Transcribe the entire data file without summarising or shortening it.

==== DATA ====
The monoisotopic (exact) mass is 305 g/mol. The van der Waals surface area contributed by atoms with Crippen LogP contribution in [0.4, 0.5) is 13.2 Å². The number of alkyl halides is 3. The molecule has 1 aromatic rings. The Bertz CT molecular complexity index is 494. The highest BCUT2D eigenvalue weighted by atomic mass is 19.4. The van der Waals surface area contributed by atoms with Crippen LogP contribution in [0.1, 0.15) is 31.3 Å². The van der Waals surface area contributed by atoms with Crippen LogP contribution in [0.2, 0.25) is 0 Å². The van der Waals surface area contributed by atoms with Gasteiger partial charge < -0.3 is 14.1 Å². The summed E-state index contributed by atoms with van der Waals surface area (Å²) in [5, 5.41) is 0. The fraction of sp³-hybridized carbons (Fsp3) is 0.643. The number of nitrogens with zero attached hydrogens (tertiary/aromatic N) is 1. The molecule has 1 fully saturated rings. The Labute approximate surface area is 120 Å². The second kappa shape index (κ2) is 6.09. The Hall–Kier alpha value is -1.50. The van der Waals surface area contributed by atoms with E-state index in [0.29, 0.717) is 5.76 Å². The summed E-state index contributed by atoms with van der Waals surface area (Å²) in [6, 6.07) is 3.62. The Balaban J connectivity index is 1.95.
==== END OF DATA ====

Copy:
The monoisotopic (exact) mass is 305 g/mol. The van der Waals surface area contributed by atoms with Crippen LogP contribution in [0.4, 0.5) is 13.2 Å². The number of alkyl halides is 3. The molecule has 1 aromatic rings. The Bertz CT molecular complexity index is 494. The highest BCUT2D eigenvalue weighted by atomic mass is 19.4. The van der Waals surface area contributed by atoms with Crippen LogP contribution in [0.1, 0.15) is 31.3 Å². The van der Waals surface area contributed by atoms with Crippen LogP contribution in [0.2, 0.25) is 0 Å². The van der Waals surface area contributed by atoms with Gasteiger partial charge < -0.3 is 14.1 Å². The summed E-state index contributed by atoms with van der Waals surface area (Å²) in [5, 5.41) is 0. The fraction of sp³-hybridized carbons (Fsp3) is 0.643. The number of nitrogens with zero attached hydrogens (tertiary/aromatic N) is 1. The molecule has 1 fully saturated rings. The Labute approximate surface area is 120 Å². The second kappa shape index (κ2) is 6.09. The Hall–Kier alpha value is -1.50. The van der Waals surface area contributed by atoms with E-state index in [0.29, 0.717) is 5.76 Å². The summed E-state index contributed by atoms with van der Waals surface area (Å²) in [6, 6.07) is 3.62. The Balaban J connectivity index is 1.95.